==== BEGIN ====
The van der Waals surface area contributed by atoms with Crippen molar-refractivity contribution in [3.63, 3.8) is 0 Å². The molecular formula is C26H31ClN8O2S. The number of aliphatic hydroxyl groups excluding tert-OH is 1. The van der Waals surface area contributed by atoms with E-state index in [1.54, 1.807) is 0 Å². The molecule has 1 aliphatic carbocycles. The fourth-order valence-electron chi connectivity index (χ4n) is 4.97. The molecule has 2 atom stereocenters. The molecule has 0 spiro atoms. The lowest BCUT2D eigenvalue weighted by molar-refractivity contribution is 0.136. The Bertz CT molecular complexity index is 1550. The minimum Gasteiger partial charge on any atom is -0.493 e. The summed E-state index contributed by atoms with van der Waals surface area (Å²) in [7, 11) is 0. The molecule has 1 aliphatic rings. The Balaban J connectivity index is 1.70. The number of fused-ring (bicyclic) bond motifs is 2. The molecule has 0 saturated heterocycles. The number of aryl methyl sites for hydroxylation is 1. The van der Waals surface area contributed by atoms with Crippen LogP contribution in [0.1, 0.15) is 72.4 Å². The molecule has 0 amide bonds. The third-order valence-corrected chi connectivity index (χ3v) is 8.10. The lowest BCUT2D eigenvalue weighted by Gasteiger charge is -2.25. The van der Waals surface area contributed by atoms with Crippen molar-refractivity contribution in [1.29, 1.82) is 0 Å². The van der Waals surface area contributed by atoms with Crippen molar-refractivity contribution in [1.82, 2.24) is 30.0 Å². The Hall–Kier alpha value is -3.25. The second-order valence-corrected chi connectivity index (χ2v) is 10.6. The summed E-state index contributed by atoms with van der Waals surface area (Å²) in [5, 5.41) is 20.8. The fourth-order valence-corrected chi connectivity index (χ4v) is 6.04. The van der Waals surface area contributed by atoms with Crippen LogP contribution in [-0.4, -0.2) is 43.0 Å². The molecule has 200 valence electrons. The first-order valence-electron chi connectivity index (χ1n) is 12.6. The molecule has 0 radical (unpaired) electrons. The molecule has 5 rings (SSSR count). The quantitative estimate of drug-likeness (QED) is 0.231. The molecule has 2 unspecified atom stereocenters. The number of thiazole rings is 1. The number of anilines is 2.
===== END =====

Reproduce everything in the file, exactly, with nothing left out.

The van der Waals surface area contributed by atoms with Crippen molar-refractivity contribution in [3.63, 3.8) is 0 Å². The molecular formula is C26H31ClN8O2S. The number of aliphatic hydroxyl groups excluding tert-OH is 1. The van der Waals surface area contributed by atoms with E-state index in [1.54, 1.807) is 0 Å². The molecule has 1 aliphatic carbocycles. The fourth-order valence-electron chi connectivity index (χ4n) is 4.97. The molecule has 2 atom stereocenters. The molecule has 0 spiro atoms. The lowest BCUT2D eigenvalue weighted by molar-refractivity contribution is 0.136. The Bertz CT molecular complexity index is 1550. The minimum Gasteiger partial charge on any atom is -0.493 e. The summed E-state index contributed by atoms with van der Waals surface area (Å²) in [7, 11) is 0. The molecule has 1 aliphatic rings. The Balaban J connectivity index is 1.70. The number of fused-ring (bicyclic) bond motifs is 2. The molecule has 0 saturated heterocycles. The number of aryl methyl sites for hydroxylation is 1. The van der Waals surface area contributed by atoms with Crippen LogP contribution in [0.1, 0.15) is 72.4 Å². The molecule has 0 amide bonds. The third-order valence-corrected chi connectivity index (χ3v) is 8.10. The lowest BCUT2D eigenvalue weighted by Gasteiger charge is -2.25. The van der Waals surface area contributed by atoms with Crippen molar-refractivity contribution in [1.29, 1.82) is 0 Å². The van der Waals surface area contributed by atoms with Crippen molar-refractivity contribution in [1.82, 2.24) is 30.0 Å². The Hall–Kier alpha value is -3.25. The second-order valence-corrected chi connectivity index (χ2v) is 10.6. The summed E-state index contributed by atoms with van der Waals surface area (Å²) in [5, 5.41) is 20.8. The fourth-order valence-corrected chi connectivity index (χ4v) is 6.04. The van der Waals surface area contributed by atoms with Crippen LogP contribution in [-0.4, -0.2) is 43.0 Å². The molecule has 200 valence electrons. The first-order valence-electron chi connectivity index (χ1n) is 12.6. The molecule has 0 radical (unpaired) electrons. The molecule has 5 rings (SSSR count). The quantitative estimate of drug-likeness (QED) is 0.231. The molecule has 2 unspecified atom stereocenters. The number of thiazole rings is 1. The number of anilines is 2.